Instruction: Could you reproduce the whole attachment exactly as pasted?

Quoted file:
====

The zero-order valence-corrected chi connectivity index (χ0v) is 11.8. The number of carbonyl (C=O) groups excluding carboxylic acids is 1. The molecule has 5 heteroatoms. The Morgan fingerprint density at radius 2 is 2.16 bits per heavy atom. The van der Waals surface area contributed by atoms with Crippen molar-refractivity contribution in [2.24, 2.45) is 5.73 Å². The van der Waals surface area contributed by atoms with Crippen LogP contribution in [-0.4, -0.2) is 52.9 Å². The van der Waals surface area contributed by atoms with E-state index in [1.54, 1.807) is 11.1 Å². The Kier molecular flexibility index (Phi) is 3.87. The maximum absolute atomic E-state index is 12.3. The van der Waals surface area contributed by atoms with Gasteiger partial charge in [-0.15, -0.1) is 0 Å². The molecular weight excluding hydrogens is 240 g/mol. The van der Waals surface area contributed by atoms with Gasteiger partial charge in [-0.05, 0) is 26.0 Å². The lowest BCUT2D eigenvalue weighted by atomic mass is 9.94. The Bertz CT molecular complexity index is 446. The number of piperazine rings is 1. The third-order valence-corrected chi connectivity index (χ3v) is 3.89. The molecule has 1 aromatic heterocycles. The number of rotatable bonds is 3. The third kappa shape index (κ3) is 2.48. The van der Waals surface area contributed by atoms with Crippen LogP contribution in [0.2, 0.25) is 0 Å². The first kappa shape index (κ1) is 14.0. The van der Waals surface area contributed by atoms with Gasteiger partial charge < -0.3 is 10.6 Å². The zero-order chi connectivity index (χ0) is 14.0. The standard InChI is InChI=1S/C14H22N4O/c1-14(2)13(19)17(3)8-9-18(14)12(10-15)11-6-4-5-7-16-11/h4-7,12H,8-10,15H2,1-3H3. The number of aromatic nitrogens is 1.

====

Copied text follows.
The zero-order valence-corrected chi connectivity index (χ0v) is 11.8. The number of carbonyl (C=O) groups excluding carboxylic acids is 1. The molecule has 5 heteroatoms. The Morgan fingerprint density at radius 2 is 2.16 bits per heavy atom. The van der Waals surface area contributed by atoms with Crippen molar-refractivity contribution in [2.24, 2.45) is 5.73 Å². The van der Waals surface area contributed by atoms with Crippen LogP contribution in [-0.4, -0.2) is 52.9 Å². The van der Waals surface area contributed by atoms with E-state index in [1.54, 1.807) is 11.1 Å². The Kier molecular flexibility index (Phi) is 3.87. The maximum absolute atomic E-state index is 12.3. The van der Waals surface area contributed by atoms with Gasteiger partial charge in [-0.15, -0.1) is 0 Å². The molecular weight excluding hydrogens is 240 g/mol. The van der Waals surface area contributed by atoms with Gasteiger partial charge in [-0.05, 0) is 26.0 Å². The lowest BCUT2D eigenvalue weighted by atomic mass is 9.94. The Bertz CT molecular complexity index is 446. The number of piperazine rings is 1. The third-order valence-corrected chi connectivity index (χ3v) is 3.89. The molecule has 1 aromatic heterocycles. The number of rotatable bonds is 3. The third kappa shape index (κ3) is 2.48. The van der Waals surface area contributed by atoms with Crippen LogP contribution in [0.2, 0.25) is 0 Å². The first kappa shape index (κ1) is 14.0. The van der Waals surface area contributed by atoms with Gasteiger partial charge < -0.3 is 10.6 Å². The zero-order chi connectivity index (χ0) is 14.0. The standard InChI is InChI=1S/C14H22N4O/c1-14(2)13(19)17(3)8-9-18(14)12(10-15)11-6-4-5-7-16-11/h4-7,12H,8-10,15H2,1-3H3. The number of aromatic nitrogens is 1.